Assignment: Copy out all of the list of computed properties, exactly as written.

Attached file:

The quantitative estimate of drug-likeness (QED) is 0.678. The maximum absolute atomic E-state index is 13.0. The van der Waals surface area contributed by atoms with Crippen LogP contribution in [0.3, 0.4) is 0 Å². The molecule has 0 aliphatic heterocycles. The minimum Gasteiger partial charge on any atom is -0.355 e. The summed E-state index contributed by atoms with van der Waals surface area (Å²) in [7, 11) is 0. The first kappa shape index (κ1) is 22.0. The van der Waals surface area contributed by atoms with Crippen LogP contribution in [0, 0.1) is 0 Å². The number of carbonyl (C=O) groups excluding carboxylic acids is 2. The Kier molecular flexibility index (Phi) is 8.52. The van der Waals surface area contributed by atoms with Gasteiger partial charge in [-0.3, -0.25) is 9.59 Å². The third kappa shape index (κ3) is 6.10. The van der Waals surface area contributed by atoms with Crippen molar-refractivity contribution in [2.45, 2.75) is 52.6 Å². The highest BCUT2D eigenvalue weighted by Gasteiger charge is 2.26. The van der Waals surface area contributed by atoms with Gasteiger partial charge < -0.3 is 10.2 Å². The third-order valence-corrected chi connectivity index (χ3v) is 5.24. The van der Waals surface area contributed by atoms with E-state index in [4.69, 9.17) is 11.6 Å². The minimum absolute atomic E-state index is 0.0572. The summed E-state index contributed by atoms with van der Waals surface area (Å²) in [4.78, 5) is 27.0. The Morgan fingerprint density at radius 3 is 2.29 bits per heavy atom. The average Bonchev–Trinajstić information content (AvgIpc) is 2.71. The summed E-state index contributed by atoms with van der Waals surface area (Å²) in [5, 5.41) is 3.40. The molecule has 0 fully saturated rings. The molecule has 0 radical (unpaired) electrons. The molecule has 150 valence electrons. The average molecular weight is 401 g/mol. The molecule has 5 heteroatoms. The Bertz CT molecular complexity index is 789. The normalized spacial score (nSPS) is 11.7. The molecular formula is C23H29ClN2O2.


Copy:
The quantitative estimate of drug-likeness (QED) is 0.678. The maximum absolute atomic E-state index is 13.0. The van der Waals surface area contributed by atoms with Crippen LogP contribution in [0.3, 0.4) is 0 Å². The molecule has 0 aliphatic heterocycles. The minimum Gasteiger partial charge on any atom is -0.355 e. The summed E-state index contributed by atoms with van der Waals surface area (Å²) in [7, 11) is 0. The first kappa shape index (κ1) is 22.0. The van der Waals surface area contributed by atoms with Crippen LogP contribution in [0, 0.1) is 0 Å². The number of carbonyl (C=O) groups excluding carboxylic acids is 2. The Kier molecular flexibility index (Phi) is 8.52. The van der Waals surface area contributed by atoms with Gasteiger partial charge in [-0.3, -0.25) is 9.59 Å². The third kappa shape index (κ3) is 6.10. The van der Waals surface area contributed by atoms with Crippen molar-refractivity contribution in [2.45, 2.75) is 52.6 Å². The highest BCUT2D eigenvalue weighted by Gasteiger charge is 2.26. The van der Waals surface area contributed by atoms with Gasteiger partial charge < -0.3 is 10.2 Å². The third-order valence-corrected chi connectivity index (χ3v) is 5.24. The van der Waals surface area contributed by atoms with E-state index in [4.69, 9.17) is 11.6 Å². The minimum absolute atomic E-state index is 0.0572. The summed E-state index contributed by atoms with van der Waals surface area (Å²) in [4.78, 5) is 27.0. The Morgan fingerprint density at radius 3 is 2.29 bits per heavy atom. The average Bonchev–Trinajstić information content (AvgIpc) is 2.71. The summed E-state index contributed by atoms with van der Waals surface area (Å²) in [5, 5.41) is 3.40. The molecule has 0 fully saturated rings. The molecule has 0 radical (unpaired) electrons. The molecule has 150 valence electrons. The average molecular weight is 401 g/mol. The molecule has 5 heteroatoms. The Bertz CT molecular complexity index is 789. The normalized spacial score (nSPS) is 11.7. The molecular formula is C23H29ClN2O2.